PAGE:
"He's managed a very big club in Manchester City and he's shown even at those stages his passion for the game, his leadership on the park and he's well respected by players. What Forest will be gaining is that instant respect.
"From Nottingham Forest's perspective it's a great coup."
Goalkeeper Steve Sutton, played with Pearce at Nottingham Forest for seven years
"The fans want to see a friendly face that they know and they can trust and Stuart Pearce certainly fits into that mould.
"You could certainly get to know him. His persona when he stepped over the line was tremendously different to the one in the dressing room after the game.
"I got on quite well with him. We used to go for meals, we were quite friendly and there was none of that [on-field persona] on show there.
"He was quite a mild-mannered guy until he stepped over the white line.
"Obviously when he stepped into football mode, and work mode, he was a leader on the field - not really with words but certainly with actions and the way he went about his football and the way he rampaged, if you like.
"He was one of these full-backs who go forward scoring 15-16 goals a season, I know some of those were penalties, but even so, he would get forward into that left side of midfield and create havoc and that's what he was best at.
"He also had some hard tackles in him, he probably got a bit of bad press for that but he didn't do that too often really."
Alan Fisher, writer for Forest fans' website Lost That Loving Feeling
"Any fan lucky enough to have followed Forest during Pearce's dozen years as captain and left-back must harbour similar feelings towards the man.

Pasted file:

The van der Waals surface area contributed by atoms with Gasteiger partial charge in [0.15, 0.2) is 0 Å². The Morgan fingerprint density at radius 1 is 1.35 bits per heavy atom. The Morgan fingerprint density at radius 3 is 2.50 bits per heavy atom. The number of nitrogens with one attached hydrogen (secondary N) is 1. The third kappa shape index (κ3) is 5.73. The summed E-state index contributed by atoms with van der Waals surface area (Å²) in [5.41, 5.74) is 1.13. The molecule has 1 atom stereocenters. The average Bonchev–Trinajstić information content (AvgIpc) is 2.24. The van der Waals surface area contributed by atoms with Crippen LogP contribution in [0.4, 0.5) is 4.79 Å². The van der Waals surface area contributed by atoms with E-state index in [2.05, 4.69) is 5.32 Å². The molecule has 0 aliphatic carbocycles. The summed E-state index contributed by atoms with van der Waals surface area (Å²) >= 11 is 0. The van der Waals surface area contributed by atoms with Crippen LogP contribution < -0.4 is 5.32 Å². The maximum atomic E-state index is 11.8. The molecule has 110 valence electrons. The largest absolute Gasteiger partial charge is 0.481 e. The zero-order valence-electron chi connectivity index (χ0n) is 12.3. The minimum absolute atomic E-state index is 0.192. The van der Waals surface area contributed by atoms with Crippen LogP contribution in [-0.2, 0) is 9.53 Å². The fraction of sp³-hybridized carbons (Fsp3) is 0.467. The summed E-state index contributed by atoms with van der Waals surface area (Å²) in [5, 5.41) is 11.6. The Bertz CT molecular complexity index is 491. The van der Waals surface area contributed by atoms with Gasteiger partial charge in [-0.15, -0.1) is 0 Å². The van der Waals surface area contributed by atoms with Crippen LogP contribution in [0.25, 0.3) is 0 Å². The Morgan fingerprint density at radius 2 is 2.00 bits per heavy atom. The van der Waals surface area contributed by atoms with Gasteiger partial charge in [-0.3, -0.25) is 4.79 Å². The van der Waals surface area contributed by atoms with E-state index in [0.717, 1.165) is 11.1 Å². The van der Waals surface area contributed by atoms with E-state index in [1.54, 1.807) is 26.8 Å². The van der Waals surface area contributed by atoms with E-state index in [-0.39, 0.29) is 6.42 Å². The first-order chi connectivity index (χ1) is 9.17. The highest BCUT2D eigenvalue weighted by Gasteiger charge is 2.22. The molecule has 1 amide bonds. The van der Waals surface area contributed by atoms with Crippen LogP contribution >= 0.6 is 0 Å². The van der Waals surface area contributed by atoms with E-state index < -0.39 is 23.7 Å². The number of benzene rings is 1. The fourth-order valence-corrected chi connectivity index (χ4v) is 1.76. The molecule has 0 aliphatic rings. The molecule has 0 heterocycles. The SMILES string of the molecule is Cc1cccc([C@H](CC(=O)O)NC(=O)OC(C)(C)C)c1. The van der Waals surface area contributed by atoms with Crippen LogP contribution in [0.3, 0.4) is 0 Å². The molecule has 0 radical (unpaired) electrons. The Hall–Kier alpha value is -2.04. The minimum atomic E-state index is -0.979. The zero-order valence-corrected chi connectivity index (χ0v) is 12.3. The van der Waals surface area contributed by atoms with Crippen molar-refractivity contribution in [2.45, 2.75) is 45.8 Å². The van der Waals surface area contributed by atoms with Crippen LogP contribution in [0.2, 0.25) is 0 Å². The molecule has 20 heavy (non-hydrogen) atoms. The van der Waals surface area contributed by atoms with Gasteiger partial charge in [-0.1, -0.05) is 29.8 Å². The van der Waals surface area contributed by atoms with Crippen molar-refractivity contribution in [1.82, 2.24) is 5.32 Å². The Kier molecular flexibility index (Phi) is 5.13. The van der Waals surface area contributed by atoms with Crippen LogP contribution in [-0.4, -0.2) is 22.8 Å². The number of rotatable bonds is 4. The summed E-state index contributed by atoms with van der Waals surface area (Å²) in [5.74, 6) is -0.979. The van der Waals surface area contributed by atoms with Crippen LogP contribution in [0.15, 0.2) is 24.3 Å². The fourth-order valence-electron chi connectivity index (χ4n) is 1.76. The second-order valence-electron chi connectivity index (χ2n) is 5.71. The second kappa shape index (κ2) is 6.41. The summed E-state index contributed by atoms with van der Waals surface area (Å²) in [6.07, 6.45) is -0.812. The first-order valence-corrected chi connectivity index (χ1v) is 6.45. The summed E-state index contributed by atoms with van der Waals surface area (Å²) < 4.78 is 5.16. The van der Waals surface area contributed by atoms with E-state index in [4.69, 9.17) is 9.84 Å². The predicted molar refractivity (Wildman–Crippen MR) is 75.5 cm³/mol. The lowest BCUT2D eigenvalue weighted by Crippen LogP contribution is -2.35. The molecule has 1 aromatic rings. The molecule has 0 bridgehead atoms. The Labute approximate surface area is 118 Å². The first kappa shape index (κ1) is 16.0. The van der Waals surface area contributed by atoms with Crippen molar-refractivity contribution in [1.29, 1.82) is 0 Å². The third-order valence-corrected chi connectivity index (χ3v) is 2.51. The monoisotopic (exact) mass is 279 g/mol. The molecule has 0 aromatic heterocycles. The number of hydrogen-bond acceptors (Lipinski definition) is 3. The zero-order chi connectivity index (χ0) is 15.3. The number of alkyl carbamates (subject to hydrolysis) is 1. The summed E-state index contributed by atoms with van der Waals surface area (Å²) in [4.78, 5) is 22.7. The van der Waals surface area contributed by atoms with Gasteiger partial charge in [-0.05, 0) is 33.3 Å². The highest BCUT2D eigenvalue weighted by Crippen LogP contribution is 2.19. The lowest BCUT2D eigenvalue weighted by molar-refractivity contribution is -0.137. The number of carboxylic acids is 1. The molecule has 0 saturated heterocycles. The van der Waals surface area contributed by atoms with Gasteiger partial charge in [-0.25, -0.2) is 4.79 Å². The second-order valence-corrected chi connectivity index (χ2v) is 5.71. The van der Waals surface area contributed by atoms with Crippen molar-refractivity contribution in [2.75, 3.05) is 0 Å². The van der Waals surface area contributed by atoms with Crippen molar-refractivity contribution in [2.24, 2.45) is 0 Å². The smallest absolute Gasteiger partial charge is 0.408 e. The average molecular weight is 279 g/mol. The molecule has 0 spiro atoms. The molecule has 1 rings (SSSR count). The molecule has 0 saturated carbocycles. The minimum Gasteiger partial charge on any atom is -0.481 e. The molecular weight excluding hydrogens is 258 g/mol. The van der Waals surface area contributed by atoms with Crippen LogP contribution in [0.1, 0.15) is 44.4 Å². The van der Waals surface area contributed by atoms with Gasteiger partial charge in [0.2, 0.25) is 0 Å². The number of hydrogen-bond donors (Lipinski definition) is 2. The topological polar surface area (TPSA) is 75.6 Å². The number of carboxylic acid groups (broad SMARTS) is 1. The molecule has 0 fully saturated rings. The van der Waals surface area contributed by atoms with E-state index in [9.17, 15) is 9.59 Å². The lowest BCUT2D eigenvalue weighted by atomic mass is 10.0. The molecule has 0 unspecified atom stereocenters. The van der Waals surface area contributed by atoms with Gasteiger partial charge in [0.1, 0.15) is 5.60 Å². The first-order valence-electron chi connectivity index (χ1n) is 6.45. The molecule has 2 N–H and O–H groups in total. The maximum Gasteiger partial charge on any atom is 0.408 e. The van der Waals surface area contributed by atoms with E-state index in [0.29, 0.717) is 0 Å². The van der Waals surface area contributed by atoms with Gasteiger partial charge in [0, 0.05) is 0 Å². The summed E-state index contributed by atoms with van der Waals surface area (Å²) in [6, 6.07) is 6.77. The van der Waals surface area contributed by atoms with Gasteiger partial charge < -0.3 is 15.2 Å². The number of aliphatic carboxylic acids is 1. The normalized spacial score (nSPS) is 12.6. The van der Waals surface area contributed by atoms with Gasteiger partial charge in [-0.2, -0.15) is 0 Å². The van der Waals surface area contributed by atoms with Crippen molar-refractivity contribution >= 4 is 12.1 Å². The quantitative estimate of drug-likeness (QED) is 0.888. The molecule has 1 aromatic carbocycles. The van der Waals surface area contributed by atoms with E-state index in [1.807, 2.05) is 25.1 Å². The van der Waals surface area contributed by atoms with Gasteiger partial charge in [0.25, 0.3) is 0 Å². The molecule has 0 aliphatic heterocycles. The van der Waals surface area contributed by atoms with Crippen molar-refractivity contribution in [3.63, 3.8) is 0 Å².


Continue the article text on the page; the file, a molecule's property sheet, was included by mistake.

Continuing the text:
"Watching the rest of the squad warm up without him, only to be led out by our heroic captain who would then run to greet the Trent End - and latterly A Block - who would be to a man and woman performing the 'psycho salute'.
"Spine tingling, it was. It makes me sad that later generations have had such paltry idols in comparison - but then, are there many other players anywhere like him?
"It would've been a hard-hearted England fan regardless of club allegiance not to shed a tear when Pearce stepped up to bury that penalty in Euro 96. Indeed, when he returned to the City Ground as a Manchester City player his first crunching tackle on a home player was greeted with cheers from all the fans.
"In the past, I've resisted the call to have him as manager as, frankly, his managerial record is not that great.
"However, having seen a series of self-serving managers with no connection to the club, getting someone at the helm who understands the club and cares for it beyond himself is hugely appealing now, so if we are once again to have 'Psycho' as our leader then I for one am on board for the ride."
Stuart Pearce, on his personality and style of management
"[My style of management] is a multitude of many, many things. I think I have a reputation [from people] that don't know me and expect I'm a certain way, a certain type of person.
"When they get to know me they're pleasantly surprised that I'm a little bit more relaxed than they think I am.
"My job basically is to make sure I galvanise a football team that the supporters at this football club are proud of, play a good brand of football and improve every one of the players under my care over time.
"Whether they come through the academy to represent Nottingham Forest - hopefully - or whether they go and have a career in football, my job is to improve players."